This review was originally written for The Reviews Hub
Fury. Forbidden love. Bloody murder. That is what is promised by the blood-spattered posters for Nottingham Playhouse’s production of The Duchess Of Malfi. It does not disappoint. John Webster’s Jacobean tragedy-cum-revenge-thriller is here brought to life by director Fiona Buffini with exhilarating panache in a vivid and stylish interpretation that owes as much to its intelligent design as it does to its sensitive performances.
Beatriz Romilly plays the eponymous Italian noblewoman, whose secret marriage to worthy Antonio (Jamie Satterthwaite) provokes the anger of her villainous brothers, the fierce Ferdinand (Chris Jared) and the slimy Cardinal (Patrick Brennan). Matthew Wait is Bosola, the rugged, mercenary spy employed by Ferdinand to investigate the Duchess’ forbidden love, with tragic – and frankly Tarantino-esque – results.
There is, in truth, not one weak link in the cast. Satterthwaite embodies the honesty and virtue of Antonio well, but also finds a shy awkwardness that amuses as much as it endears. Both Jared and Brennan are equally competent, the former oozing a dangerous confidence and the latter embracing an effective sleazy debauchery. Rebecca Sarker has fun as the slinky, sex-mad Julia as well.
It is Wait and Romilly that impress most, however, in two nuanced, layered performances. Romilly – attempting in Buffini’s words ‘one of the greatest female parts written in theatre’ – captures the Duchess’ playful, alluring charm well, yet always maintains an inner steel that comes to the fore when things take a decided turn for the worst. Wait is a brusque, bearded Bosola who, despite an ostentatious heartlessness, undoubtedly has a moral compass buried deep inside.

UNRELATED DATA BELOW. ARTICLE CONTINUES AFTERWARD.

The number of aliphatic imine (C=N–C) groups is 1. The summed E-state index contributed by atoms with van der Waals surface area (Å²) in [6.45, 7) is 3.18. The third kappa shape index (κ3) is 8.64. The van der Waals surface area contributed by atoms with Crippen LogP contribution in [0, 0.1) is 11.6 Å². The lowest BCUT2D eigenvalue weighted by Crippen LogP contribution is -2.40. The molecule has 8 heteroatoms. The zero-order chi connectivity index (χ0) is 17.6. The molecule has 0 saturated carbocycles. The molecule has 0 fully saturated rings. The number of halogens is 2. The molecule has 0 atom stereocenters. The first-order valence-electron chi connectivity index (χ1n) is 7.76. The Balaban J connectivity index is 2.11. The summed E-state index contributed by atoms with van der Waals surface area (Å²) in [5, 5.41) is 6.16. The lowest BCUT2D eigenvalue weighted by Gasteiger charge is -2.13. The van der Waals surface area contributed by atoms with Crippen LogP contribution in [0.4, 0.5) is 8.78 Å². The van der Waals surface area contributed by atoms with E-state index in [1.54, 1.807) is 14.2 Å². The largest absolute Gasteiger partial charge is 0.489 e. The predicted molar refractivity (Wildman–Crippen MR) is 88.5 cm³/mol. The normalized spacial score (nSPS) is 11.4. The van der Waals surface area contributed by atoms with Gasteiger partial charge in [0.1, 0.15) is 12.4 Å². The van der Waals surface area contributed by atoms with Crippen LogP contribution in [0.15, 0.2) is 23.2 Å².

These confident performances are perfectly complemented by award-winning designer Neil Murray’s sparse, yet enormously evocative, set. Murray appears to have mastered the art of planting just a few seeds on stage from which the audience can imagine a whole forest. All that is needed are a few sweeping sashes of rich fabric and some candles, and the opulent palace at Malfi is there before the audience. All that is needed is a statue of Christ and a red carpet, and an echoing Catholic cathedral is raised on stage. Murray’s design is simple but achingly stylish and effective. The contributions of Mark Jonathan and Jon Nicholls, lighting and sound designers respectively, should not go unmentioned either.
The Duchess Of Malfi is a decidedly meaty play. Webster was not shy in his choice of theme: female empowerment, class disputes, sexual deviance, the endurance of the human spirit – all are present in great big dollops and Buffini’s production manages to embrace them all. One wonders whether her championing of the play’s enduring relevance is a little misguided – it is a little difficult to relate to the Jacobean gender politics that bubble underneath throughout, for example – but in a production of such quality, this hardly matters.